Bailiffs can take goods that are jointly owned by you and your partner, but they are only entitled to your share of the goods.

Can bailiffs take goods on hire purchase or conditional sale?

There are different legal views about whether bailiffs can take control of goods on hire-purchase or conditional-sale agreements. If a bailiff threatens this, contact us for advice.

What if there are no goods to take?

If the bailiffs come into your home, they may decide that your goods are not worth enough to cover the cost of them coming with a van to remove and sell them. If this is the case, the bailiff may return at a later date to try to take control of your goods. They have 12 months from the date of the enforcement notice to take control of your goods. If you made a payment arrangement with the bailiff after they sent you the enforcement notice, the 12 month period starts from when you broke the terms of the repayment arrangement.

What if bailiffs cannot gain entry or there are not enough goods for them to take?

Bailiffs may try to visit your premises and take control of your goods more than once. However, if they are unable to do this, or there are not enough goods for them to list, they will usually return your case to the court. The creditor will be told about this and may decide to try other types of enforcement action. Contact us for advice.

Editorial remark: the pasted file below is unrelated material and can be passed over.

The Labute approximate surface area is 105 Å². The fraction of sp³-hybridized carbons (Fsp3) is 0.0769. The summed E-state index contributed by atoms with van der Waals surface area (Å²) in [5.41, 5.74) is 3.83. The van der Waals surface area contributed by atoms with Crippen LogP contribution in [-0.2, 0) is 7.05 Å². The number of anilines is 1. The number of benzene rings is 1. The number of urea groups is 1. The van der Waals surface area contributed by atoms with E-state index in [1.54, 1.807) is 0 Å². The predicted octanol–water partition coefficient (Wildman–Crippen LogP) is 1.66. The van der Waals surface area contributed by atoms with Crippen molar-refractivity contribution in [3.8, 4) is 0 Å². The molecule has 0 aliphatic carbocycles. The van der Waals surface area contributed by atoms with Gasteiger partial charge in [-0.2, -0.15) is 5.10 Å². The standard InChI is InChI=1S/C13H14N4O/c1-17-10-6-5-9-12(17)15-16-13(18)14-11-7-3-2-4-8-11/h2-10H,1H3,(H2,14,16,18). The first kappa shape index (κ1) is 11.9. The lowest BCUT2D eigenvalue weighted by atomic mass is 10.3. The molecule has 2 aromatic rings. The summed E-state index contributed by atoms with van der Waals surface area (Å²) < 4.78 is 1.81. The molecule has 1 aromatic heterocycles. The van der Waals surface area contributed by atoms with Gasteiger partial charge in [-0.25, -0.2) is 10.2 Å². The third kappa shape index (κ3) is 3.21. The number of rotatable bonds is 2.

What if I have already let the bailiffs into my premises?

If you have already let a county court bailiff into your home or business premises, it is important to bear in mind the following points.

  • The bailiff will not usually take away goods on their first visit. 
  • They may ask you to sign a ‘controlled goods agreement’. This allows you to keep using the items listed on the agreement. However, if you break the terms of the controlled goods agreement, the bailiff can return and take the goods by breaking in if necessary. If you don’t sign the agreement, the bailiffs may remove the goods straight away. They could also lock up the goods on your premises, but this is less likely. Contact us for advice. 

Extra advice:

complaints

If you want to complain about a bailiff, contact us for advice.

A bailiff may not be able to take goods that are worth more than you actually owe. If they threaten to do this, contact us for advice.